Ancient Trees at Brampton Bryan Park

I’ve been working on an Ancient Tree project since February 2023. Working in collaboration with landscape artist Richard Gilbert who introduced me to and encouraged me to appreciate and photograph these wonderful ancient, veteran and notable trees.

During the Winter months of 2023, in January, February, March and December, I made numerous visits to Brampton Bryan Park in North Herefordshire to capture the unique, stunning beauty and mystery of these trees. At first, orientation and discovery, getting to know them, the landscape, the light and atmosphere. Although exploring visually, it was also about being aware of the smells, sounds, feel and atmosphere of this ancient parkland. The first visits in February were on cold winter days, with dull grey skies and soft light. Seeing some of these ancient trees made me think about age and ageing, most of them are somewhat older than me, and will most likely outlive me by some margin! Their broad, twisted trunks, bulbous burls (a result of some form of stress such as an injury or a viral or fungal infection), stag-headedness (dead, antler-like branches extending beyond the crown), and bark, bearing the ‘scars’ of age became my photographic subjects.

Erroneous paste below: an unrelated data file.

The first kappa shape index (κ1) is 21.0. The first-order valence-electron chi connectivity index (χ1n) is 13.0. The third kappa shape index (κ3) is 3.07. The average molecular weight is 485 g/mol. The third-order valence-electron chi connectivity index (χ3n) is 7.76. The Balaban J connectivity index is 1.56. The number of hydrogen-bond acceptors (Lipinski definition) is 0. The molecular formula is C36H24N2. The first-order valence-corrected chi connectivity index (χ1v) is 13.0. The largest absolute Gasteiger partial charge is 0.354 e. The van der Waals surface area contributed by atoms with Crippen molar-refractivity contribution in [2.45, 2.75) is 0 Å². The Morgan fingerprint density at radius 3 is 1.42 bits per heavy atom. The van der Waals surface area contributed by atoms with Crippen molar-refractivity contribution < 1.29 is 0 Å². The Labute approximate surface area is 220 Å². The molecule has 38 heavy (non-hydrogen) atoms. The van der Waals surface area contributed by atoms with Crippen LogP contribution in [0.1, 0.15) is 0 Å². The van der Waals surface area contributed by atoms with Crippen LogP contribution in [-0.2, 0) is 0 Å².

The first images were made with a digital camera using different lenses, and were taken in colour. However, something was amiss. I started converting some of these colour images into monochrome, and noted some improvement as they became more graphic, and, without the influence of colour they took on a different look. Researching other photographers approaches to photographing trees and woodlands, I found great beauty and a more graphic quality in their black and white film work.

Influenced by these experiments and my research, a breakthrough came when I started using black and white film. Initially, 35mm film cameras, then progressing to a medium format film rangefinder camera that I’ve had for the last 25 years. This camera led me to work in a more considered way, slower, and with greater awareness of composition and light. Creating the image within the square viewfinder became easier whilst using one lens with a limited angle of view. These limitations seemed to allow me to concentrate on what was important.